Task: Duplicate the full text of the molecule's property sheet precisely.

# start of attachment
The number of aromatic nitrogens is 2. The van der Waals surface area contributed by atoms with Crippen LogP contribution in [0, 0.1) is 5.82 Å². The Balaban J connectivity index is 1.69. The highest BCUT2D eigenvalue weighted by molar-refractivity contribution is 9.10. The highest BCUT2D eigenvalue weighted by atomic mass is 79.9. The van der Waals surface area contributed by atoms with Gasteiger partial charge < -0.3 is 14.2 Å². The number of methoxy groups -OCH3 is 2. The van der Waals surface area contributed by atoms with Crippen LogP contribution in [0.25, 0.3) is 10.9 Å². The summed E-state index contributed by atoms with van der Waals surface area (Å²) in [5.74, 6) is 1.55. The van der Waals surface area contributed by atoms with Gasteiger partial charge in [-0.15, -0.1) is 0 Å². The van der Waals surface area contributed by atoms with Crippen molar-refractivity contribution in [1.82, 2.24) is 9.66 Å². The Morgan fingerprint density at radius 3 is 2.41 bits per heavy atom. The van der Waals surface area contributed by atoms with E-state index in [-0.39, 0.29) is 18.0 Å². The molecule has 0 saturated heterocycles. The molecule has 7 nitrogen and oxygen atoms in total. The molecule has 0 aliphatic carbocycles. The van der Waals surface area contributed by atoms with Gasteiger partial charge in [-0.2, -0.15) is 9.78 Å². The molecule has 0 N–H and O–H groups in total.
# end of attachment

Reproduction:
The number of aromatic nitrogens is 2. The van der Waals surface area contributed by atoms with Crippen LogP contribution in [0, 0.1) is 5.82 Å². The Balaban J connectivity index is 1.69. The highest BCUT2D eigenvalue weighted by molar-refractivity contribution is 9.10. The highest BCUT2D eigenvalue weighted by atomic mass is 79.9. The van der Waals surface area contributed by atoms with Gasteiger partial charge < -0.3 is 14.2 Å². The number of methoxy groups -OCH3 is 2. The van der Waals surface area contributed by atoms with Crippen LogP contribution in [0.25, 0.3) is 10.9 Å². The summed E-state index contributed by atoms with van der Waals surface area (Å²) in [5.74, 6) is 1.55. The van der Waals surface area contributed by atoms with Gasteiger partial charge in [-0.15, -0.1) is 0 Å². The van der Waals surface area contributed by atoms with Crippen molar-refractivity contribution in [1.82, 2.24) is 9.66 Å². The Morgan fingerprint density at radius 3 is 2.41 bits per heavy atom. The van der Waals surface area contributed by atoms with E-state index in [-0.39, 0.29) is 18.0 Å². The molecule has 0 saturated heterocycles. The molecule has 7 nitrogen and oxygen atoms in total. The molecule has 0 aliphatic carbocycles. The van der Waals surface area contributed by atoms with Gasteiger partial charge in [-0.2, -0.15) is 9.78 Å². The molecule has 0 N–H and O–H groups in total.